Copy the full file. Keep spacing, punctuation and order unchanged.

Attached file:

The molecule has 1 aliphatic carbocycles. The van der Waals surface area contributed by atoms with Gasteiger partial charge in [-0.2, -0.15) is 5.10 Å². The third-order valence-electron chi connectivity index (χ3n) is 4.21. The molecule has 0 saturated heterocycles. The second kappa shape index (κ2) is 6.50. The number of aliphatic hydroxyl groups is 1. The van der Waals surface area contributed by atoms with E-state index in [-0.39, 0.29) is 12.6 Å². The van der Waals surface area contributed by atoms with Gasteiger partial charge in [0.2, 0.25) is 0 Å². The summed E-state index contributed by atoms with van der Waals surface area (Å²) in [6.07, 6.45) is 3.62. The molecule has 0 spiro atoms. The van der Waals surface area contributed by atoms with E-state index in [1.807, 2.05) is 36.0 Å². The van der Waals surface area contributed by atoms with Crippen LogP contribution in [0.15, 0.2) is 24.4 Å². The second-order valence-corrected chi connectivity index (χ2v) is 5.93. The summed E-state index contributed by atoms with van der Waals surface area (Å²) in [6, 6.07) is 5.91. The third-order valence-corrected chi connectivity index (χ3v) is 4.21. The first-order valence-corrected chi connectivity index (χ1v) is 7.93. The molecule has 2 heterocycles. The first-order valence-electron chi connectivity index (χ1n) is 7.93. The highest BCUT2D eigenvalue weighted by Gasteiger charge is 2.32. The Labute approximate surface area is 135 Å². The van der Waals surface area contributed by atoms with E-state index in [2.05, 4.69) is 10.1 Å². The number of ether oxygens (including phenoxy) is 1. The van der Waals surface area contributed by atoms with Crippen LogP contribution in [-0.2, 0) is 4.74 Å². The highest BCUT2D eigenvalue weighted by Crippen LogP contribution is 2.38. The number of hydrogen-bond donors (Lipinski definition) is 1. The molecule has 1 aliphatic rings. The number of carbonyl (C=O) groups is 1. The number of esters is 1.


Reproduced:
The molecule has 1 aliphatic carbocycles. The van der Waals surface area contributed by atoms with Gasteiger partial charge in [-0.2, -0.15) is 5.10 Å². The third-order valence-electron chi connectivity index (χ3n) is 4.21. The molecule has 0 saturated heterocycles. The second kappa shape index (κ2) is 6.50. The number of aliphatic hydroxyl groups is 1. The van der Waals surface area contributed by atoms with E-state index in [-0.39, 0.29) is 12.6 Å². The van der Waals surface area contributed by atoms with Gasteiger partial charge in [0.2, 0.25) is 0 Å². The summed E-state index contributed by atoms with van der Waals surface area (Å²) in [6.07, 6.45) is 3.62. The molecule has 0 spiro atoms. The van der Waals surface area contributed by atoms with E-state index in [1.807, 2.05) is 36.0 Å². The van der Waals surface area contributed by atoms with Crippen LogP contribution in [0.15, 0.2) is 24.4 Å². The second-order valence-corrected chi connectivity index (χ2v) is 5.93. The summed E-state index contributed by atoms with van der Waals surface area (Å²) in [6, 6.07) is 5.91. The third-order valence-corrected chi connectivity index (χ3v) is 4.21. The first-order valence-corrected chi connectivity index (χ1v) is 7.93. The molecule has 2 heterocycles. The first-order valence-electron chi connectivity index (χ1n) is 7.93. The highest BCUT2D eigenvalue weighted by Gasteiger charge is 2.32. The Labute approximate surface area is 135 Å². The van der Waals surface area contributed by atoms with E-state index in [2.05, 4.69) is 10.1 Å². The number of ether oxygens (including phenoxy) is 1. The van der Waals surface area contributed by atoms with Crippen LogP contribution in [-0.2, 0) is 4.74 Å². The highest BCUT2D eigenvalue weighted by Crippen LogP contribution is 2.38. The number of hydrogen-bond donors (Lipinski definition) is 1. The molecule has 1 aliphatic rings. The number of carbonyl (C=O) groups is 1. The number of esters is 1.